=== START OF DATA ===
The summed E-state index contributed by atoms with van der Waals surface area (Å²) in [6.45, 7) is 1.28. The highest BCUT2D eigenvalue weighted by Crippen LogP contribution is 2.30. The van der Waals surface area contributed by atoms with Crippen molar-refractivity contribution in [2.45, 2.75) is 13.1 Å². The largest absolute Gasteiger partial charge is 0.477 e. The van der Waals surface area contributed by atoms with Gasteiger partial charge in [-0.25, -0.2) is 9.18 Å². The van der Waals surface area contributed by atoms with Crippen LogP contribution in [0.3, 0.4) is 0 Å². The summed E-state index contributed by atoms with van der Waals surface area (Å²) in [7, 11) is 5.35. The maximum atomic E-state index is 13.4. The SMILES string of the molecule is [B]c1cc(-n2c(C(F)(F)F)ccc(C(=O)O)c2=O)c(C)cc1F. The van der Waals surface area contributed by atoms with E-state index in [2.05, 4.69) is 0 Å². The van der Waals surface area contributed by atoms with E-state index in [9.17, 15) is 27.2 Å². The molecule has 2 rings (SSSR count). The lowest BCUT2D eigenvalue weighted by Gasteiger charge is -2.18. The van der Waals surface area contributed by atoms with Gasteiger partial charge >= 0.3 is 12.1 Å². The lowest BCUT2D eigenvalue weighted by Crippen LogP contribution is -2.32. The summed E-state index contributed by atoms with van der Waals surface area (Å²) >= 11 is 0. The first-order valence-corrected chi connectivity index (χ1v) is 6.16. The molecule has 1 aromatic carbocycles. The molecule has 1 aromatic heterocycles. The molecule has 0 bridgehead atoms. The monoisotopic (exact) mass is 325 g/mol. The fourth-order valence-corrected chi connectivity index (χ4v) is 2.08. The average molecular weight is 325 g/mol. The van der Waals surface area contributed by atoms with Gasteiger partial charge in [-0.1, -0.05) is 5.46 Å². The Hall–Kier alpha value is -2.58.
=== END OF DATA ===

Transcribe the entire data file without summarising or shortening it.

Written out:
The summed E-state index contributed by atoms with van der Waals surface area (Å²) in [6.45, 7) is 1.28. The highest BCUT2D eigenvalue weighted by Crippen LogP contribution is 2.30. The van der Waals surface area contributed by atoms with Crippen molar-refractivity contribution in [2.45, 2.75) is 13.1 Å². The largest absolute Gasteiger partial charge is 0.477 e. The van der Waals surface area contributed by atoms with Gasteiger partial charge in [-0.25, -0.2) is 9.18 Å². The van der Waals surface area contributed by atoms with Crippen LogP contribution in [0.3, 0.4) is 0 Å². The summed E-state index contributed by atoms with van der Waals surface area (Å²) in [7, 11) is 5.35. The maximum atomic E-state index is 13.4. The SMILES string of the molecule is [B]c1cc(-n2c(C(F)(F)F)ccc(C(=O)O)c2=O)c(C)cc1F. The van der Waals surface area contributed by atoms with E-state index in [2.05, 4.69) is 0 Å². The van der Waals surface area contributed by atoms with E-state index in [9.17, 15) is 27.2 Å². The molecule has 2 rings (SSSR count). The lowest BCUT2D eigenvalue weighted by Gasteiger charge is -2.18. The van der Waals surface area contributed by atoms with Gasteiger partial charge >= 0.3 is 12.1 Å². The lowest BCUT2D eigenvalue weighted by Crippen LogP contribution is -2.32. The summed E-state index contributed by atoms with van der Waals surface area (Å²) >= 11 is 0. The first-order valence-corrected chi connectivity index (χ1v) is 6.16. The molecule has 1 aromatic carbocycles. The molecule has 1 aromatic heterocycles. The molecule has 0 bridgehead atoms. The monoisotopic (exact) mass is 325 g/mol. The fourth-order valence-corrected chi connectivity index (χ4v) is 2.08. The average molecular weight is 325 g/mol. The van der Waals surface area contributed by atoms with Gasteiger partial charge in [-0.1, -0.05) is 5.46 Å². The Hall–Kier alpha value is -2.58.